Aaron’s change of heart didn’t stop the march toward privatization, though. The idea of Medicare transforming itself from social insurance into a private, market-based system had caught on. In 1997, Congress continued to push privatization with a new program called Medicare + Choice—a largely managed-care model that beneficiaries could choose as an alternative to traditional Medicare. Crucially, private insurers, not the government, would provide the benefits.

Medicare + Choice proved a costly and fateful step. Insurers soon demanded more money from the government in order to sell private plans, especially in smaller, rural markets where they were reluctant to go. It came down to “how much money on the table was necessary,” says a former high-level Democratic staffer on Capitol Hill, who agreed to talk to me only on the condition of anonymity. “We were bribing them.”

In the end it took billions to get insurers on board, and to keep them there. By 2009, Congress was doling out 12.4 percent more to private insurers than it would have spent to provide the same benefits via traditional Medicare. “For most of the program’s history, Congress has thrown money into the pot to assure a robust expansion of private plans and provide extra benefits for beneficiaries signing up,” says Robert Berenson, an institute fellow at the Urban Institute.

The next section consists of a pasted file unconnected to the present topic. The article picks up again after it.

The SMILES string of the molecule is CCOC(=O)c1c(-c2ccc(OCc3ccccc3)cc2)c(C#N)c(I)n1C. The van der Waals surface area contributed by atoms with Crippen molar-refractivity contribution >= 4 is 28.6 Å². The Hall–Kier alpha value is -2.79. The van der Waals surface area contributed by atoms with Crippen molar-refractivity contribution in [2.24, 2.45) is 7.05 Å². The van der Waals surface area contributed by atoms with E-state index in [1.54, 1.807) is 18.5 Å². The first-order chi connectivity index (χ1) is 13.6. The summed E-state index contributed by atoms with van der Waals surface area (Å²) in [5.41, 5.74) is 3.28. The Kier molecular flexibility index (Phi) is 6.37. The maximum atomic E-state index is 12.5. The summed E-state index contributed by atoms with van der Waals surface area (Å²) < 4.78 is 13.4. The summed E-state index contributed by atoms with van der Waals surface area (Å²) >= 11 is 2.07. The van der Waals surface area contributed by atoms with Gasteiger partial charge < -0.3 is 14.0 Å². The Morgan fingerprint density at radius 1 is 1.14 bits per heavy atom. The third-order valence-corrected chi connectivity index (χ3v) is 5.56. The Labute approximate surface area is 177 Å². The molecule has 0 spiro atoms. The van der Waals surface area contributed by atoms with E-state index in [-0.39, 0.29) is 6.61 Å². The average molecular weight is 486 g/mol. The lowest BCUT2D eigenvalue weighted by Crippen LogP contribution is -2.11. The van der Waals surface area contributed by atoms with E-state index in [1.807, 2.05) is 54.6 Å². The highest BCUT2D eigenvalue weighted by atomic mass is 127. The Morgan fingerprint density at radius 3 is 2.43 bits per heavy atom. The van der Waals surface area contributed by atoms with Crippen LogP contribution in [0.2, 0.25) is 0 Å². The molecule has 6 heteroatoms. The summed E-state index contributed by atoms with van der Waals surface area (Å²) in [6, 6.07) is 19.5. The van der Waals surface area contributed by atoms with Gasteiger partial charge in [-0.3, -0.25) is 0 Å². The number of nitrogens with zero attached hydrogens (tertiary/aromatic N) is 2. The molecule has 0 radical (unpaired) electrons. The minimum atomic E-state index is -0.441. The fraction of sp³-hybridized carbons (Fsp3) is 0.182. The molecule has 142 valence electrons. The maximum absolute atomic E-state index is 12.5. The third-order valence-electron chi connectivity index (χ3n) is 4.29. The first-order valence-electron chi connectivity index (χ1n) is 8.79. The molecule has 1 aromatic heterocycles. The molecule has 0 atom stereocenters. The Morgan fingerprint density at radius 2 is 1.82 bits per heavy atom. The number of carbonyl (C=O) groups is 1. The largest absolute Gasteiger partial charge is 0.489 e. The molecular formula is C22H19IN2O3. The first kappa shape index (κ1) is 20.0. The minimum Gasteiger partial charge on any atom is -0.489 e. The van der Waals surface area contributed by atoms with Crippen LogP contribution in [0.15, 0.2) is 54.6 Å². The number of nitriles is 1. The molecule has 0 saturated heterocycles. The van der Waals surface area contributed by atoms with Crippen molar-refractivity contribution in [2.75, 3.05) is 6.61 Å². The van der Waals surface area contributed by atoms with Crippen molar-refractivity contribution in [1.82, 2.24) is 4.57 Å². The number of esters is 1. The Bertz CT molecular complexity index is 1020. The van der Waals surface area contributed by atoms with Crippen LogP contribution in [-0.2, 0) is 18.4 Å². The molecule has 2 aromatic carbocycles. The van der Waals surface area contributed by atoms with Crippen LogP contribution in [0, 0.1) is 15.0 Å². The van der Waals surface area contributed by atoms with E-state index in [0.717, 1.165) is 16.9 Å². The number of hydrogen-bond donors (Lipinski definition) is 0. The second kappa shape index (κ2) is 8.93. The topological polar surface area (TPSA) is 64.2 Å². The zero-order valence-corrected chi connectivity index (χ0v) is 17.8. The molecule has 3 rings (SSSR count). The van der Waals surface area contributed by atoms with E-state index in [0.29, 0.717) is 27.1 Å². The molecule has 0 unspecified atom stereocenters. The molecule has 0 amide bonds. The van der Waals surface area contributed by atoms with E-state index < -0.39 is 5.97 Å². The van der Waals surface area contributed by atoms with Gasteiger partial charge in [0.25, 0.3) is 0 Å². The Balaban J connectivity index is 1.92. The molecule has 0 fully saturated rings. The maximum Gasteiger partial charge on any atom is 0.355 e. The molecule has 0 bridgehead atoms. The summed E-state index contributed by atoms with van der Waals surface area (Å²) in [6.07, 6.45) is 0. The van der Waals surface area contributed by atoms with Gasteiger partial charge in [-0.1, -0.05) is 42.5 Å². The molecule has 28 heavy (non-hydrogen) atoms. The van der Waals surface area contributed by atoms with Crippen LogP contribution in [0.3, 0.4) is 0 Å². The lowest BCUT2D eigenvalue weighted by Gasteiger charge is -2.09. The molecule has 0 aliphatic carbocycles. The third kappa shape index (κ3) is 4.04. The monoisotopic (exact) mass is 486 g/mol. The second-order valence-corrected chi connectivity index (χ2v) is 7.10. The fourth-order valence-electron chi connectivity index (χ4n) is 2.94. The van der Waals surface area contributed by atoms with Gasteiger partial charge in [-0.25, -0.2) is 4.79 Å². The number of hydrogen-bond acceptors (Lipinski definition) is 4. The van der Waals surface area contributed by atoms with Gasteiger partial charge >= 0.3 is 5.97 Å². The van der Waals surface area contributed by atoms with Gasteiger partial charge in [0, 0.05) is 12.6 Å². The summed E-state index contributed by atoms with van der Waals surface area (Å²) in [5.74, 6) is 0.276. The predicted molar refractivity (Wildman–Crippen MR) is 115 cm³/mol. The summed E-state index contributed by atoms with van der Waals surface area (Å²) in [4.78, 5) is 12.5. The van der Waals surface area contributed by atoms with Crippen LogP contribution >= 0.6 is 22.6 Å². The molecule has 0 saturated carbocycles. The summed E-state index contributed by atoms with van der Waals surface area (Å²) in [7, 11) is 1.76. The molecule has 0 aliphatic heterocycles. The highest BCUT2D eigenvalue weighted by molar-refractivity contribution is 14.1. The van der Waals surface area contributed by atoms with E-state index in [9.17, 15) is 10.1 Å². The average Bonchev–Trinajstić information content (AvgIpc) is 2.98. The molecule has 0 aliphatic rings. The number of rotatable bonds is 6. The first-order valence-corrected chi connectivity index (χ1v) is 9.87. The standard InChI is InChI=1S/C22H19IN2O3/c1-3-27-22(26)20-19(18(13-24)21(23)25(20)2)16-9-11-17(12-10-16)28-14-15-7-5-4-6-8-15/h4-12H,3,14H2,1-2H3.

In 2003, as part of the Medicare Modernization Act, Congress authorized private companies to offer yet another type of plan, called Medicare Advantage—which is what Maxine Davis was selling at the East Side Cafe. Because of generous government payments, many MA plans require no premiums (although seniors still must pay their Part B premiums to the government). Often, they will also offer extra benefits that are not part of the standard Medicare benefit package, such as eyeglasses, hearing and dental exams, and gym memberships like the SilverSneakers program Maxine Davis mentioned. Many come with high out-of-pocket maximums (for instance, Empire’s $6,700), after which the insurer will pay 100 percent of the cost of medical care—to in-network providers only.3